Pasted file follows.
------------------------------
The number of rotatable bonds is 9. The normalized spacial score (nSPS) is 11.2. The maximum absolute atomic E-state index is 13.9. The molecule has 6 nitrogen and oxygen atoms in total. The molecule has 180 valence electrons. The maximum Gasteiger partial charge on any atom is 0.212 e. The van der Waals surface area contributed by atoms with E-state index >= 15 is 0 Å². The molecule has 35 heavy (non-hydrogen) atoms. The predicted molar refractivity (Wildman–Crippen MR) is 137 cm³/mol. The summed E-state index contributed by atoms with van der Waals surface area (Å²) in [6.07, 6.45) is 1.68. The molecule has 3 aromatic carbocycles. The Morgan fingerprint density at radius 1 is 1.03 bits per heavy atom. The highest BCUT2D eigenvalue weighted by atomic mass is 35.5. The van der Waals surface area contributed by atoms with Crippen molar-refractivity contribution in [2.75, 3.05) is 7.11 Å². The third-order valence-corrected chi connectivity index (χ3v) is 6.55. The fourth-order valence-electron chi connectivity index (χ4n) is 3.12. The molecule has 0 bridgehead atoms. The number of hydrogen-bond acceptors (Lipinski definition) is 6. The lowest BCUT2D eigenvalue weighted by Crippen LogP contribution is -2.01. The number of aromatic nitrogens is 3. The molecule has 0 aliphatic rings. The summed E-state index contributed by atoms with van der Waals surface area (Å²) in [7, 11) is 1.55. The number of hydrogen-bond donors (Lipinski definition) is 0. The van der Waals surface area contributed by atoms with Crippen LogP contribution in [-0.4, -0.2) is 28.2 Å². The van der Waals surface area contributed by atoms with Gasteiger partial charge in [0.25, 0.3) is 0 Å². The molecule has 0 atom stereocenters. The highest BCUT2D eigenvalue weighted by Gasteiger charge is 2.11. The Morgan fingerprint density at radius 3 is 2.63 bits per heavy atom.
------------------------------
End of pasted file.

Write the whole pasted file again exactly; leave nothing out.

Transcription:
The number of rotatable bonds is 9. The normalized spacial score (nSPS) is 11.2. The maximum absolute atomic E-state index is 13.9. The molecule has 6 nitrogen and oxygen atoms in total. The molecule has 180 valence electrons. The maximum Gasteiger partial charge on any atom is 0.212 e. The van der Waals surface area contributed by atoms with E-state index >= 15 is 0 Å². The molecule has 35 heavy (non-hydrogen) atoms. The predicted molar refractivity (Wildman–Crippen MR) is 137 cm³/mol. The summed E-state index contributed by atoms with van der Waals surface area (Å²) in [6.07, 6.45) is 1.68. The molecule has 3 aromatic carbocycles. The Morgan fingerprint density at radius 1 is 1.03 bits per heavy atom. The highest BCUT2D eigenvalue weighted by atomic mass is 35.5. The van der Waals surface area contributed by atoms with Crippen molar-refractivity contribution in [2.75, 3.05) is 7.11 Å². The third-order valence-corrected chi connectivity index (χ3v) is 6.55. The fourth-order valence-electron chi connectivity index (χ4n) is 3.12. The molecule has 0 bridgehead atoms. The number of hydrogen-bond acceptors (Lipinski definition) is 6. The lowest BCUT2D eigenvalue weighted by Crippen LogP contribution is -2.01. The number of aromatic nitrogens is 3. The molecule has 0 aliphatic rings. The summed E-state index contributed by atoms with van der Waals surface area (Å²) in [7, 11) is 1.55. The number of hydrogen-bond donors (Lipinski definition) is 0. The van der Waals surface area contributed by atoms with Crippen LogP contribution in [-0.4, -0.2) is 28.2 Å². The van der Waals surface area contributed by atoms with Gasteiger partial charge in [0.25, 0.3) is 0 Å². The molecule has 0 atom stereocenters. The highest BCUT2D eigenvalue weighted by Gasteiger charge is 2.11. The Morgan fingerprint density at radius 3 is 2.63 bits per heavy atom.